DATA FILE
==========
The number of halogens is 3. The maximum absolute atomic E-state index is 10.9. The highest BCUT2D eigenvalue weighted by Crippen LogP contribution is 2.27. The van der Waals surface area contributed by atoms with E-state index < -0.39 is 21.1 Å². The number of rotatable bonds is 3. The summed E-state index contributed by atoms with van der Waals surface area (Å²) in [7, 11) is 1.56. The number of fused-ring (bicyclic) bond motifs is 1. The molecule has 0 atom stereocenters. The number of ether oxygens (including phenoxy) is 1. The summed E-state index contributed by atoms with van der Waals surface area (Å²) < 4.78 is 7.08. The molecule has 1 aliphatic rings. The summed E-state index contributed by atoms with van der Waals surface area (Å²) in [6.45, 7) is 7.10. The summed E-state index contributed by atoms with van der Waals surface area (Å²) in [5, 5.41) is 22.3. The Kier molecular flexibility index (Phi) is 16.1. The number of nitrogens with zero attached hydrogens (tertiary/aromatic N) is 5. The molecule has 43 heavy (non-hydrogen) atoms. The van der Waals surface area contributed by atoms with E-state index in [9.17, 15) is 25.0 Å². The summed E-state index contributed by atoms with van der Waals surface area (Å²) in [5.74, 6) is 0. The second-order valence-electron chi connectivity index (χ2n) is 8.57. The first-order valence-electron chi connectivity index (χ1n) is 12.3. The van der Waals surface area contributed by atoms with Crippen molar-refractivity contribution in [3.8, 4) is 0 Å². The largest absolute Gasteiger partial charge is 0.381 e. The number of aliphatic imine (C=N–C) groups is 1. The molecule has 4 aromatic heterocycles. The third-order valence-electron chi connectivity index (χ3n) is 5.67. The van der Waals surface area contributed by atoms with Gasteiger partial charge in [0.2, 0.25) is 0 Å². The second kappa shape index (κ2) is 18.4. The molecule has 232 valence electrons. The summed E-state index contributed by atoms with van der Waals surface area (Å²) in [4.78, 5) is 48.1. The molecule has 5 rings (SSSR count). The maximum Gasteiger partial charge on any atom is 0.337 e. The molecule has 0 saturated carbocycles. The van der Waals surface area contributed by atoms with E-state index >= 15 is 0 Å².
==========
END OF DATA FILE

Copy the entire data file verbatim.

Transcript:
The number of halogens is 3. The maximum absolute atomic E-state index is 10.9. The highest BCUT2D eigenvalue weighted by Crippen LogP contribution is 2.27. The van der Waals surface area contributed by atoms with E-state index < -0.39 is 21.1 Å². The number of rotatable bonds is 3. The summed E-state index contributed by atoms with van der Waals surface area (Å²) in [7, 11) is 1.56. The number of fused-ring (bicyclic) bond motifs is 1. The molecule has 0 atom stereocenters. The number of ether oxygens (including phenoxy) is 1. The summed E-state index contributed by atoms with van der Waals surface area (Å²) < 4.78 is 7.08. The molecule has 1 aliphatic rings. The summed E-state index contributed by atoms with van der Waals surface area (Å²) in [6.45, 7) is 7.10. The summed E-state index contributed by atoms with van der Waals surface area (Å²) in [5, 5.41) is 22.3. The Kier molecular flexibility index (Phi) is 16.1. The number of nitrogens with zero attached hydrogens (tertiary/aromatic N) is 5. The molecule has 43 heavy (non-hydrogen) atoms. The van der Waals surface area contributed by atoms with E-state index in [9.17, 15) is 25.0 Å². The summed E-state index contributed by atoms with van der Waals surface area (Å²) in [5.74, 6) is 0. The second-order valence-electron chi connectivity index (χ2n) is 8.57. The first-order valence-electron chi connectivity index (χ1n) is 12.3. The van der Waals surface area contributed by atoms with Crippen molar-refractivity contribution in [3.8, 4) is 0 Å². The largest absolute Gasteiger partial charge is 0.381 e. The number of aliphatic imine (C=N–C) groups is 1. The molecule has 4 aromatic heterocycles. The third-order valence-electron chi connectivity index (χ3n) is 5.67. The van der Waals surface area contributed by atoms with Gasteiger partial charge in [0.2, 0.25) is 0 Å². The second kappa shape index (κ2) is 18.4. The molecule has 232 valence electrons. The summed E-state index contributed by atoms with van der Waals surface area (Å²) in [4.78, 5) is 48.1. The molecule has 5 rings (SSSR count). The maximum Gasteiger partial charge on any atom is 0.337 e. The molecule has 0 saturated carbocycles. The van der Waals surface area contributed by atoms with E-state index >= 15 is 0 Å².